“Abortion is always an injustice toward a child who is unwanted, whether unwanted because of her gender or for some other cause,” the statement said.

“The answer to ‘unwanted children’ is to help parents want their children – which almost all parents will do quite naturally by the time the child is born,” it added. “If parents are genuinely unable to care for their own child, that child should be passed to others’ care.”

Paul Tully, general secretary of the Society for the Protection of Unborn Children, a British pro-life lobby group, said that the decision of the prosecution service “actually encourages doctors to offer an abortion to any woman who says she wants one”.

  • MarkWilliam

    Then it is time to change the Act.

  • http://jabbapapa.wordpress.com/ Julian Lord

    Such evil that these men do …

  • true catholic

    What do the pro abortion/pro choice lobby and feminist campaigners of 1967 now make of this?

    Did they envisage that the law would be so flexible as to allow the judiciary in the UK to stand back in 2013 and pass a blind eye on gender specific terminations?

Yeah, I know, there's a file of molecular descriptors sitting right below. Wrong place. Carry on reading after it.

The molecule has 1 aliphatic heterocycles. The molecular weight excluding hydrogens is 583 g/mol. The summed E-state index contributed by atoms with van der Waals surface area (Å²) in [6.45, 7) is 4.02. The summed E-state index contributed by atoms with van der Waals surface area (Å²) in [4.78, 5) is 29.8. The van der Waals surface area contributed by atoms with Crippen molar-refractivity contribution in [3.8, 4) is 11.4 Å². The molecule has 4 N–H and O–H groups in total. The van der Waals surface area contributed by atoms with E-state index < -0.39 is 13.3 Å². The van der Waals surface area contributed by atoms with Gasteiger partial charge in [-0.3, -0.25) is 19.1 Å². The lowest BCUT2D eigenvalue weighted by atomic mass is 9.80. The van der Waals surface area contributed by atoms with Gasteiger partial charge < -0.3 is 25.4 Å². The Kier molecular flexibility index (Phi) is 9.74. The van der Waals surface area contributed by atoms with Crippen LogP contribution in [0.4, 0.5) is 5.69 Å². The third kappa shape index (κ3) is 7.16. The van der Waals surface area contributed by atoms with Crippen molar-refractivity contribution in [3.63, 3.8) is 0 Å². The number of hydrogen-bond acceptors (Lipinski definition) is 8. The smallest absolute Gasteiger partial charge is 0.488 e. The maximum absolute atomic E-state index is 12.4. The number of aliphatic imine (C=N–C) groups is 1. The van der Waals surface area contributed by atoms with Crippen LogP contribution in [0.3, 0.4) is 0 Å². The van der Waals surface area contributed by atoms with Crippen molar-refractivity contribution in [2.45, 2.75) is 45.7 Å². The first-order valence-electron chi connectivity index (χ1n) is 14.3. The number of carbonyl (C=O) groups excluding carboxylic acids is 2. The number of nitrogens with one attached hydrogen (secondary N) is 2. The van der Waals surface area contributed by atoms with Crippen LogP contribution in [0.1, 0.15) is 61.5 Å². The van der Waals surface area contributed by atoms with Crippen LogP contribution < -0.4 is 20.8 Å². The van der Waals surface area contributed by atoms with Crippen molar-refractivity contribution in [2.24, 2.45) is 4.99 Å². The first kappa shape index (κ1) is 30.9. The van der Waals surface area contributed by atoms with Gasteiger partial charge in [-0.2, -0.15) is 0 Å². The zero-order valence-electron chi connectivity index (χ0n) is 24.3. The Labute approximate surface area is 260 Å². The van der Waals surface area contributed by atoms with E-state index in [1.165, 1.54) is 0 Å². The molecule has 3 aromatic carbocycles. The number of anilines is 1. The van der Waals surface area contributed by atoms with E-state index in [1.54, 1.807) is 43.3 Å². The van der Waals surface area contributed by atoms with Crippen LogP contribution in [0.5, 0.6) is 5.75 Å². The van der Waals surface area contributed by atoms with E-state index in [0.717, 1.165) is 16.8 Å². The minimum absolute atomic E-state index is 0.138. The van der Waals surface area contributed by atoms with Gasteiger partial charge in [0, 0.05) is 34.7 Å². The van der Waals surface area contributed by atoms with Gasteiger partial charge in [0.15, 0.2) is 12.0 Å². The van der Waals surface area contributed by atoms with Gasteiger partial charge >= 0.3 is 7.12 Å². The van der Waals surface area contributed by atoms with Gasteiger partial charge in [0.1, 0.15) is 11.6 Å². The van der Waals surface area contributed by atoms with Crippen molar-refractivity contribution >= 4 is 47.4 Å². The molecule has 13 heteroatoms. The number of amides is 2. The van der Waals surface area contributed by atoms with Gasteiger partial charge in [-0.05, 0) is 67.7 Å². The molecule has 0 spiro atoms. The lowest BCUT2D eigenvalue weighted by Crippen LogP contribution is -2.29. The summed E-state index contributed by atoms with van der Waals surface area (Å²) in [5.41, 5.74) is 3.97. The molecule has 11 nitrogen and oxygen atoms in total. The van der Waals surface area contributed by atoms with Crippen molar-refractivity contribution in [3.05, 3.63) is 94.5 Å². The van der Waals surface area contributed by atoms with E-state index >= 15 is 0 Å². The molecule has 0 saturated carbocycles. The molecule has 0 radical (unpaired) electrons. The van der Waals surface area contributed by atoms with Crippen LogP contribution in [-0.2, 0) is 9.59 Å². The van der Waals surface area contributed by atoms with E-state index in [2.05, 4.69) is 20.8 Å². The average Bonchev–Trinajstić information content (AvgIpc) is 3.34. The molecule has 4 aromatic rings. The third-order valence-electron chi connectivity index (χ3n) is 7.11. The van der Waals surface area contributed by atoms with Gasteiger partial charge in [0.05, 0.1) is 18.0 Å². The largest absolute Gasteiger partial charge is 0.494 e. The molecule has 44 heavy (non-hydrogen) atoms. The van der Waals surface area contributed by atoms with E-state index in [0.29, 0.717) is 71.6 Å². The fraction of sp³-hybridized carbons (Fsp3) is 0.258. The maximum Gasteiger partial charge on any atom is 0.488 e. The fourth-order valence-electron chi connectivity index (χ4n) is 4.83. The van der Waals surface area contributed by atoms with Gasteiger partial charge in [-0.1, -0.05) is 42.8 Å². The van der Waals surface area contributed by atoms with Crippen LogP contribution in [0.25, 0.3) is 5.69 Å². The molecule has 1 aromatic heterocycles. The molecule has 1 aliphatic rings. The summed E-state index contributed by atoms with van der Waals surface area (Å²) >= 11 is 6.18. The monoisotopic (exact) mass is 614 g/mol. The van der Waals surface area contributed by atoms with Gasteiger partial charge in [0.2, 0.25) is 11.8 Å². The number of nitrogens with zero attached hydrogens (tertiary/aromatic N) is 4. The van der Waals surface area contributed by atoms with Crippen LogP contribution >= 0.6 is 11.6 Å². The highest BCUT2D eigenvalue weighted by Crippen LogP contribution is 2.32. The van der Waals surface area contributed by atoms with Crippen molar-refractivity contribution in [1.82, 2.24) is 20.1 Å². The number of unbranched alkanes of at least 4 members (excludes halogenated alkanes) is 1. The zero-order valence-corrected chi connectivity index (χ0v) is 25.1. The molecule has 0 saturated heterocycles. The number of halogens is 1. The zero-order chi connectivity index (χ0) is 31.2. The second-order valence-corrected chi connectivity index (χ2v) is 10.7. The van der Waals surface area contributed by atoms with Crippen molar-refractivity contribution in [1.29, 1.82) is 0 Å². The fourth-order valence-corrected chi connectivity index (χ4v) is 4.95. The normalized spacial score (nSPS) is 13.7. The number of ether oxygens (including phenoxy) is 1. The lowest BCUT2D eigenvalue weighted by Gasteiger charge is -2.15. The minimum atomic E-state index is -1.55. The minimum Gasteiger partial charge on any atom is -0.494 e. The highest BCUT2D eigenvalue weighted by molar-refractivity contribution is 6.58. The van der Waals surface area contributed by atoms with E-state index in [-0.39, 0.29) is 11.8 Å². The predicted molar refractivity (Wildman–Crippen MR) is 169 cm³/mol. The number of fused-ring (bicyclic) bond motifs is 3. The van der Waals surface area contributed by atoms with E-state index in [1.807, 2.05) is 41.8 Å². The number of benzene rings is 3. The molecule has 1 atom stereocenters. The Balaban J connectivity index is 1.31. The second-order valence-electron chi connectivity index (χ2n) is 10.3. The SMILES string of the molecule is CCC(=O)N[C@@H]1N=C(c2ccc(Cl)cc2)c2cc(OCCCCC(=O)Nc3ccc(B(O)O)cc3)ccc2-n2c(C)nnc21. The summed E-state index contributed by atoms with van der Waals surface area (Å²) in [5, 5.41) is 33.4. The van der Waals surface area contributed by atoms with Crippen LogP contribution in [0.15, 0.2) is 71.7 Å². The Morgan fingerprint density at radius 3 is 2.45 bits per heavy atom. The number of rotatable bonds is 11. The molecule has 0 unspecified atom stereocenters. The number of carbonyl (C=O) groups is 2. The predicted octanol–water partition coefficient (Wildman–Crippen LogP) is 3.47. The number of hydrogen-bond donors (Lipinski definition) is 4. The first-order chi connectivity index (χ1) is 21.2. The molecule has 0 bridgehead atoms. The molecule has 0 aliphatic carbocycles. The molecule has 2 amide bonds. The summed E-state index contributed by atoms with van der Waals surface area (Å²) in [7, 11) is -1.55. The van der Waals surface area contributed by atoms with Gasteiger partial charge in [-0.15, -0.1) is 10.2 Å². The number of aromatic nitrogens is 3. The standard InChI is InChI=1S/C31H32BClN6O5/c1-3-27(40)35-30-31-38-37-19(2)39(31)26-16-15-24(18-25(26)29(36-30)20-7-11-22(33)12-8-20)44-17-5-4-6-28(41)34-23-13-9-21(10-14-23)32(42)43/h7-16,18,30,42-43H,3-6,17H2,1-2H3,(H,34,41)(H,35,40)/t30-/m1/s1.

Does it actually dawn on them that the vast majority of these terminations will involve females because of certain cultural outlooks where girls are seen as a liability and drain on family resources?

    You couldn’t make it up

    Pro choice feminist claptrap led to gender bias and selection in abortion practice.
    What an epitaph to the Abortion Act.

    I hope our Catholic leaders will pick this up and shoot down any attempt to devalue the female half of the human family. I write as a bloke, husband and father.

  • firstparepidemos

    How incredibly and utterly…grrr

  • NatOns

    And Catholics (or others) drawn into the provision of such NHS abortions (willy nilly) – as nurses, technicians, etc – have no right to absent themselves from such provision; they must seek a different post – or just jolly well get on with what they’ve been paid to do.